A chickpea puree smeared in a thick, beige tread mark running half the length of the bowl met up with a mound of chickpeas, diced carrots and ricotta salata cheese redolent of cumin. As it was served, our waiter poured a “pomegranate martini,” shaken not stirred, over the whole thing. Bacon-wrapped lamb sweetbreads (yes, the thymus gland, get over it) was a delight: Two small rounds of granular, subtle white meat wrapped in delicious smoky-sweet bacon, plated with a block of grilled papaya and a ball of pale-green green-tea rice, decorated with a molecular-thin paint-stripe of butterscotch sauce and a couple of thin slices from a red jalapeño pepper. That’s the glory of the Richards-Nutter kitchen, pushing the bleeding edge but making it work most of the time, and earning your respect for effort even when it doesn’t.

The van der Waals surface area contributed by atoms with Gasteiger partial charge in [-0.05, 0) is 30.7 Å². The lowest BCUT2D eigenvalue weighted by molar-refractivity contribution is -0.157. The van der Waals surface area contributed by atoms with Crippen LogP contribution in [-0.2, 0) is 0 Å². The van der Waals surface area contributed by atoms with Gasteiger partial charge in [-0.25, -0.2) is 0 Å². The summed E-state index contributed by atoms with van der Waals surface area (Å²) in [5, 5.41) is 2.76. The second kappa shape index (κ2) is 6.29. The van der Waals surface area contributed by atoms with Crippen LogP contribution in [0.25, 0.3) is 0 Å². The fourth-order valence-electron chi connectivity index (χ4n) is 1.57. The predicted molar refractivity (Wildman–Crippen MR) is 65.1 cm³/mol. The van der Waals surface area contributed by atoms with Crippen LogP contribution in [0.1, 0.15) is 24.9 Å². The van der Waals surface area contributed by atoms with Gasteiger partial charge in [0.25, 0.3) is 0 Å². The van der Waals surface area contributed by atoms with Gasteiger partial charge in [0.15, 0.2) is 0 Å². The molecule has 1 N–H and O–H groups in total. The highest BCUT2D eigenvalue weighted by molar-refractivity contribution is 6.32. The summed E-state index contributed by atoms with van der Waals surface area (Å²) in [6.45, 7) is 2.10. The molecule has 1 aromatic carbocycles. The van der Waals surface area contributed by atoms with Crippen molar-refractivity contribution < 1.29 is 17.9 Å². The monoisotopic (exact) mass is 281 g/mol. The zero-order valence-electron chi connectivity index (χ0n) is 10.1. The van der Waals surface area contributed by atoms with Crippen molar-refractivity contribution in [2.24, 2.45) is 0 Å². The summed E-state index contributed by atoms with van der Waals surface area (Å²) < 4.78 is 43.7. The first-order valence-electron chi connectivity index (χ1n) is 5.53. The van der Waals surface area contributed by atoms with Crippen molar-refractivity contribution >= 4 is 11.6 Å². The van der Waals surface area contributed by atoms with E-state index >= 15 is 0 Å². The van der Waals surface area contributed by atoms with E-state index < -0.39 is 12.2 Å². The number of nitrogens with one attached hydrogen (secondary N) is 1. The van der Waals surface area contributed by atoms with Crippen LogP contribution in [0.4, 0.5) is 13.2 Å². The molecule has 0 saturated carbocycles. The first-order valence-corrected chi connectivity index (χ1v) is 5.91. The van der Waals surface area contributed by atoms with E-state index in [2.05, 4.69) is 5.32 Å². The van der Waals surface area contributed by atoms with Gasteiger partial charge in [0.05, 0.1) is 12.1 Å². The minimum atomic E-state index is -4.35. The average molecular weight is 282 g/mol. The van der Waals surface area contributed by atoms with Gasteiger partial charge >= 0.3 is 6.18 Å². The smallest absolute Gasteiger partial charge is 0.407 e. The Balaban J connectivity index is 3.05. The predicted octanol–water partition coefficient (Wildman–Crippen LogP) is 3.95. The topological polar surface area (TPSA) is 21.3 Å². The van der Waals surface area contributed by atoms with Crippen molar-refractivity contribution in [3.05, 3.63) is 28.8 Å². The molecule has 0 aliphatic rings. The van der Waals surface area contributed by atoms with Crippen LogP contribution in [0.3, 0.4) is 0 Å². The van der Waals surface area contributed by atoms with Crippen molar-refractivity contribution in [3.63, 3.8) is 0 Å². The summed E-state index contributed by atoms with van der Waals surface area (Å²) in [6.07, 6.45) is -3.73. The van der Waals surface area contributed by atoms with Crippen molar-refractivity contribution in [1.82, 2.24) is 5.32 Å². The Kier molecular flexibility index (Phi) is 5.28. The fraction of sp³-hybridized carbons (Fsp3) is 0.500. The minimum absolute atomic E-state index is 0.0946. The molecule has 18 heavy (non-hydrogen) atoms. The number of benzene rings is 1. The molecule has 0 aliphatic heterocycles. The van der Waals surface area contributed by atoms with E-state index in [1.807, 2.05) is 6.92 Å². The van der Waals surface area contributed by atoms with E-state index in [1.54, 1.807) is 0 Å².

Then: butternut squash mezzaluna, ravioli-like pasta pockets filled with a spicy squash puree reminiscent of pumpkin pie, served with savoy cabbage and ginger-braised carrots. Perhaps the best dish of the evening was the “Big Island Tuna Sashimi Miss Audrey Saunders Earl Grey tea concoction with lemon and juniper, salmon roe and wasabi ‘roe.’” Triumphant with Pacific Rim texture and flavor, the squares of silken, purple ahi tuna floated on a foamy beige bergamot-scented sauce; salmon and flying-fish roes and crisp pomegranate seeds popped in your mouth.
Creamy, tart Granny Smith apple sorbet made a fine palate cleanser.